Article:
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by Gillian
on May 5, 2014

There was a time when you couldn't turn on a television or flip through a (print or online) newspaper without seeing mention of "the blogosphere." But the term has fallen out of favor recently because, everything is a blog.

In 2003, a Technorati search scoured 375,000 blogs, and according to longtime tech influencer John Gruber at the time, called that "amazing." Now, the definition of a blog has expanded to include major sites like Gawker, TMZ, and Mashable, not to mention the still extant individual blog, be they focused on fashion, food, or mommy-ing. Today, there are an estimated 152,000,000 blogs online.

To account for this explosion in blogs and the shifting language of the internet, digital marketers now largely refer instead to "influencers" rather than "bloggers." In fact, Technorati themselves has acknowledged this shift, changing their annual "State of the Blogosphere" report to a "Digital Influence Report."

How We Measure Influence

But it's not just terminology that's changing. It's the definition of influence and influencer and the tactics we use to find them and integrate them into our digital marketing campaigns.

When influence tools like Klout and Kred came on the scene, there was the reason for celebration. Finally, a quantifiable way to measure someone's influence. But as the idea of influence has matured, these scores have been utilized less and less when it comes to identifying influencers. Rather, brands place higher importance on such easily accessible metrics as Twitter followers and Facebook likes, taking priority even over blog users and page views.

This may be attributed to the fact that these content sharing platforms can be the focal point of a social media marketing campaign, supplemented with sponsored tweets, Facebook ads, trends, and hashtags. The critical mass of users on these social platforms means it is possible to reach even those who are not influenced by one particular influencer by focusing efforts there.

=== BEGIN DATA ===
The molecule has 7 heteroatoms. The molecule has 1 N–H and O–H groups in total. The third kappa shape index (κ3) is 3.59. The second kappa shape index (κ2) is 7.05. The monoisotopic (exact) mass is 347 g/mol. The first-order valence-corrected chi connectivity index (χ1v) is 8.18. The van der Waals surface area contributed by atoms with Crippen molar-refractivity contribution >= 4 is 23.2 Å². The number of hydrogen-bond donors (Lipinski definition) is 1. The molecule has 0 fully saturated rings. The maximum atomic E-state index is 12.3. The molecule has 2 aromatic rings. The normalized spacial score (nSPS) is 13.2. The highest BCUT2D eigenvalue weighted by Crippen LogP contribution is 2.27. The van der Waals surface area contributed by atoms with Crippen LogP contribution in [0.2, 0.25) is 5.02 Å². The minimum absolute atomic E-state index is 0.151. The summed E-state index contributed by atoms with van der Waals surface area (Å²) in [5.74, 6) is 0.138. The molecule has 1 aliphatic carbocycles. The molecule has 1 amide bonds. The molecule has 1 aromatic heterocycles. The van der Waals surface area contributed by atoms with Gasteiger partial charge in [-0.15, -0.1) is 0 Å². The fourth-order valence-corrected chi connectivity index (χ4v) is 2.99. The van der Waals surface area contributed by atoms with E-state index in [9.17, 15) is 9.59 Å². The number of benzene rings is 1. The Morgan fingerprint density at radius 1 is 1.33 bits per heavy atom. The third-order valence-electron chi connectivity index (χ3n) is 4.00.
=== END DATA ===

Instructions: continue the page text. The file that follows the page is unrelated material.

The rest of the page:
Leveraging Influencers in 2014

Just as the way of identifying influencers has shifted, so has the ways in which we can and should utilize them in campaigns. Most marketers are in agreement that the smaller the community you are working to target, the greater the influence one important person can have. This means that as marketers we must work even harder to identify our target markets, drilling down to the most relevant communities and finding their gurus.

This idea of community relevance extends to the influencer outreach process as well. Influencers complain about irrelevant pitches as well as pleas for content that would actually be relevant to the influencer's audience falling on deaf ears at the brand level. In order to reach influencers in 2014, we need to find the right communities and the right influencers and then be flexible enough to let those influencers guide the marketing process to a place that makes sense for their audience.

Going Forward with Influencer Marketing

As the blogosphere as a concept fizzles out, the idea of digital influence is taking stronger hold every day. Digital marketers can no longer ignore the statistics telling us that a word-of-mouth recommendation, from an influencer or friend, is "the primary factor behind 20-50% of all purchasing decisions." But there are more influencers out there than ever before. If we can find the ones that are most relevant to our needs and approach them with sensitivity and an open mind, the possibilities for our brands will be incredible.